Biden pledges support for abortion legislation and funding
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Washington D.C., (CNA) - Former vice president Joe Biden reaffirmed his support for taxpayer funded abortion during Sunday night's Democratic presidential debate with Sen. Bernie Sanders (I-VT).
Midway through the debate, after Biden announced that he would select a woman as his vice presidential candidate, Sanders proceeded to attack Biden for his past support of the Hyde Amendment. The Hyde Amendment prohibits the use of Medicaid funds to pay for abortion, and was, until June 2019, supported by Biden.
"Right now, a woman's right to control her own body is under massive assault, unprecedented assault," said Sanders, a statement with which Biden signaled his agreement.
"Joe, you have in the past on more than one occasion, voted for the Hyde Amendment, which says that a woman, low-income woman, could not use Medicaid funding for an abortion. Is that still your view or have you modified it?"
Biden, a Catholic who made his faith the center of a recent campaign video, replied that this was "not my view," and that "by the way, everybody who's been in the Congress voted for the Hyde Amendment at one point or another, because it was locked in other bills."
He said the reason his view on the Hyde Amendment had reversed in recent years is because "if we're going to have public funding for all healthcare along the line, there is no way you could allow for there to be a requirement that you have Hyde Amendment."
Sanders replied that he was "glad" Biden had changed his view on the Hyde Amendment.
The 2016 Democratic Party platform, which was adopted at the Democratic National Convention that year, was the first in the party's history to call for the repeal of the Hyde Amendment.
On Sunday, Biden also promised, if elected president, to cement abortion rights in fedral law to protect them against future decisions by the Supreme Court. The 77-year-old candidate said he would "send immediately to the desk of the United States Congress (...), a codification of Roe v Wade amended by Casey. Because I think it is a woman's right to choose. I think it's a woman's opportunity to be able to make that decision."
Biden then boasted about his 100% voter-rating from NARAL, an abortion-rights organization.
Sanders described his views on abortion as "consistent," and that "I've always believed in that and you have not."
Despite Biden's suggestion that his past votes for the Hyde Amendment were only to ensure the passage of omnibus spending bills, during his 36 years in the Senate and eight years as vice president, he has reversed himself a number of times on the issue of abortion.
While he largely supported the Supreme Court's 1973 decision that found a legal right to abortion, Roe v. Wade, Biden said in 1974 he believed the decision "went too far."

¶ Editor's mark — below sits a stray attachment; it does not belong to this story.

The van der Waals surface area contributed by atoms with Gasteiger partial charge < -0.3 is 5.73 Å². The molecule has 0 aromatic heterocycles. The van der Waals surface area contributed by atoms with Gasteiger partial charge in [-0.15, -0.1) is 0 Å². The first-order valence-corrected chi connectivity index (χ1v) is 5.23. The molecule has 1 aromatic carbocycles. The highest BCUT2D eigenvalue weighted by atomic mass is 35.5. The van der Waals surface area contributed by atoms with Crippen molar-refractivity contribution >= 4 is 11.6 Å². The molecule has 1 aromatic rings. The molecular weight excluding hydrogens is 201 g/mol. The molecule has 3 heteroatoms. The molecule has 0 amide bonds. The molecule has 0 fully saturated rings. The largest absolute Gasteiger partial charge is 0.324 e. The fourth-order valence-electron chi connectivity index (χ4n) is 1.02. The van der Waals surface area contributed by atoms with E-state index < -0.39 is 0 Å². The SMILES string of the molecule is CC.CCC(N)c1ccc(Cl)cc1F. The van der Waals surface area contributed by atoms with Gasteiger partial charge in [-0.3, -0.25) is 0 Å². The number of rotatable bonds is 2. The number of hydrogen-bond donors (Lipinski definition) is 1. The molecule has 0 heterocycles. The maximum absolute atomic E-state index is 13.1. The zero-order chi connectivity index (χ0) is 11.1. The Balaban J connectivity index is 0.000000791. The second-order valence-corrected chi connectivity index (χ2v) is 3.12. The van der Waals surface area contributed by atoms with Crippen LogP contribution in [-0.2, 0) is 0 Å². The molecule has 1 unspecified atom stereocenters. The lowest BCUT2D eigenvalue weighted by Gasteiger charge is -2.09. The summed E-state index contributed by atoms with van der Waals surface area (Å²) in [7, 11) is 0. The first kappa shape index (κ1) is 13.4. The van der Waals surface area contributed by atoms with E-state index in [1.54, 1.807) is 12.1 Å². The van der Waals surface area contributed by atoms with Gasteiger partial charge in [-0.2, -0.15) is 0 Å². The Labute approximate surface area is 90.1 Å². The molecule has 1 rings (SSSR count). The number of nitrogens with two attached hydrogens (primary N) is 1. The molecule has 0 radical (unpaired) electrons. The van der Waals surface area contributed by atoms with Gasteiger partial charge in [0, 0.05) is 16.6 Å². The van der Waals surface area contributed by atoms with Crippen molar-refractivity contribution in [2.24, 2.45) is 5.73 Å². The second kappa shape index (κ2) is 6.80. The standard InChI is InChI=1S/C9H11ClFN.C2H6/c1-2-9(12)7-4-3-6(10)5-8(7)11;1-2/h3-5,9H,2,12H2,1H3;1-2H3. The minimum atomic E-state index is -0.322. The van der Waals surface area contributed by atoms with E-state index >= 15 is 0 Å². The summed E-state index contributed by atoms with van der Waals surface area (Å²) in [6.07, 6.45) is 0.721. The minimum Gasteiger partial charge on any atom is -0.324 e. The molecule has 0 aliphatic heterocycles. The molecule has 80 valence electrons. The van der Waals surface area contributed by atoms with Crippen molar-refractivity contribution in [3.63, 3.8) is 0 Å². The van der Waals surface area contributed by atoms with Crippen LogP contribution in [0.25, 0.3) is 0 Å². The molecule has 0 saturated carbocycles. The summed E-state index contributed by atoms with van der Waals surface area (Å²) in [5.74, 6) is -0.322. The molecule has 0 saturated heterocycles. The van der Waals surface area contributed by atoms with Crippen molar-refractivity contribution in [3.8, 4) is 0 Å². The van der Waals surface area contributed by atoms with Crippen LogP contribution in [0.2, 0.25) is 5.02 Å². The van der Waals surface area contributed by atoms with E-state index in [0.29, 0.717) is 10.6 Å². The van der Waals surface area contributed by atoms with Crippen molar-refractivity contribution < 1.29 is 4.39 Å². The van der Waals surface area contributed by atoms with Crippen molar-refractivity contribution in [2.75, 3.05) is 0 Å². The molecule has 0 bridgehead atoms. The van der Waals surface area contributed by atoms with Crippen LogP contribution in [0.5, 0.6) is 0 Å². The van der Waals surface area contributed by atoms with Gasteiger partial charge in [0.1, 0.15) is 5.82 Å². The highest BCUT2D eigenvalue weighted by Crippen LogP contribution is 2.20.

In 1984, then-Senator Biden supported the Mexico City Policy, which bars taxpayer funding of foreign NGOs that promote or perform abortion as a method of family planning. He was also for years a supporter of the Hyde Amendment, which bars taxpayer funding of elective abortions in the U.S.
In 1981, he voted for a constitutional amendment allowing states to overturn Roe v. Wade; but the next year he voted against such an amendment.
In the 2008 vice presidential debate, he bragged about spearheading "the fight against Judge Bork," a Supreme Court judicial nominee in 1987, warning that Bork would have changed Roe v. Wade if he were confirmed to the Court.
In a 2008 interview with NBC's "Meet the Press," Biden said Roe is "as close to a consensus that can exist in a society as heterogeneous as ours" in that it left decisions on life to the mother in the first trimester of pregnancy, allowed the states some intervention in the second trimester, and that "the weight of the government's input" in the third trimester is that the pregnancy is carried to term.
In a 2012 vice presidential debate, Biden warned that the opposing ticket would appoint judges who would outlaw abortion, and promised that a Democratic administration would not do that.
Biden's 2020 campaign platform calls for the codification of Roe v. Wade as federal law. It also would ensure, as part of a health care "public option," coverage of "a woman's constitutional right to choose."
The topic of gay marriage was also discussed during the debate. Sanders criticized Biden for his vote in favor of the Defense of Marriage Act, which was struck down by the Supreme Court in June 2013. Sanders voted against the bill.
Biden, who has officiated at least one same-sex wedding, proceeded to credit himself for helping to change society's view on gay marriage.
"And by the way, I might add, I'm the first person to go on national television in any administration and say, I supported gay marriage," said Biden. "I supported gay marriage when asked. It started a ripple effect for gay marriage on national television."
The debate, which was moved from Arizona to Washington, DC, due to fears of COVID-19, was held without a studio audience. There are three candidates remaining in the Democratic primary. In addition to Biden and Sanders, Rep. Tulsi Gabbard (D-HI) remains in the race.
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